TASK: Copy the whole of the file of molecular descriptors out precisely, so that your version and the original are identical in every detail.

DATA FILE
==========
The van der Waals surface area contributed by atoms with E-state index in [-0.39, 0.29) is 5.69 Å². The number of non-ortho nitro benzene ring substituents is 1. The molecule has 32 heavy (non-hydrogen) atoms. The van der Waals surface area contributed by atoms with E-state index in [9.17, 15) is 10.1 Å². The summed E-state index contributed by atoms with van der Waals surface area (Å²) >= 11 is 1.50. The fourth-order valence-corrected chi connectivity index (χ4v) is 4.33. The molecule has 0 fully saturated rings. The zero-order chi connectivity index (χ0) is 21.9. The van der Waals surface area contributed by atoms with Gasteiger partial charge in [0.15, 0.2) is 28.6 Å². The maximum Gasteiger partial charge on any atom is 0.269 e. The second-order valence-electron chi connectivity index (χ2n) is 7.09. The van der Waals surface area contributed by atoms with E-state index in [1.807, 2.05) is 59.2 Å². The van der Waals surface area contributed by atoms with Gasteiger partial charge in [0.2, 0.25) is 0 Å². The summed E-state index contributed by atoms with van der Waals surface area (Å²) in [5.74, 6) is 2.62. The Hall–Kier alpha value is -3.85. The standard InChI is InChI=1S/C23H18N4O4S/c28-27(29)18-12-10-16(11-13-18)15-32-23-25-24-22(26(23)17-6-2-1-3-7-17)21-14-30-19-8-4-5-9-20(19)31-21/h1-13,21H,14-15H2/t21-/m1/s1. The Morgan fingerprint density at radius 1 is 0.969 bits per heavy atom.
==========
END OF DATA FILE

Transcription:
The van der Waals surface area contributed by atoms with E-state index in [-0.39, 0.29) is 5.69 Å². The number of non-ortho nitro benzene ring substituents is 1. The molecule has 32 heavy (non-hydrogen) atoms. The van der Waals surface area contributed by atoms with E-state index in [9.17, 15) is 10.1 Å². The summed E-state index contributed by atoms with van der Waals surface area (Å²) >= 11 is 1.50. The fourth-order valence-corrected chi connectivity index (χ4v) is 4.33. The molecule has 0 fully saturated rings. The zero-order chi connectivity index (χ0) is 21.9. The van der Waals surface area contributed by atoms with Gasteiger partial charge in [0.15, 0.2) is 28.6 Å². The maximum Gasteiger partial charge on any atom is 0.269 e. The second-order valence-electron chi connectivity index (χ2n) is 7.09. The van der Waals surface area contributed by atoms with E-state index in [1.807, 2.05) is 59.2 Å². The van der Waals surface area contributed by atoms with Gasteiger partial charge in [0.2, 0.25) is 0 Å². The summed E-state index contributed by atoms with van der Waals surface area (Å²) in [5.74, 6) is 2.62. The Hall–Kier alpha value is -3.85. The standard InChI is InChI=1S/C23H18N4O4S/c28-27(29)18-12-10-16(11-13-18)15-32-23-25-24-22(26(23)17-6-2-1-3-7-17)21-14-30-19-8-4-5-9-20(19)31-21/h1-13,21H,14-15H2/t21-/m1/s1. The Morgan fingerprint density at radius 1 is 0.969 bits per heavy atom.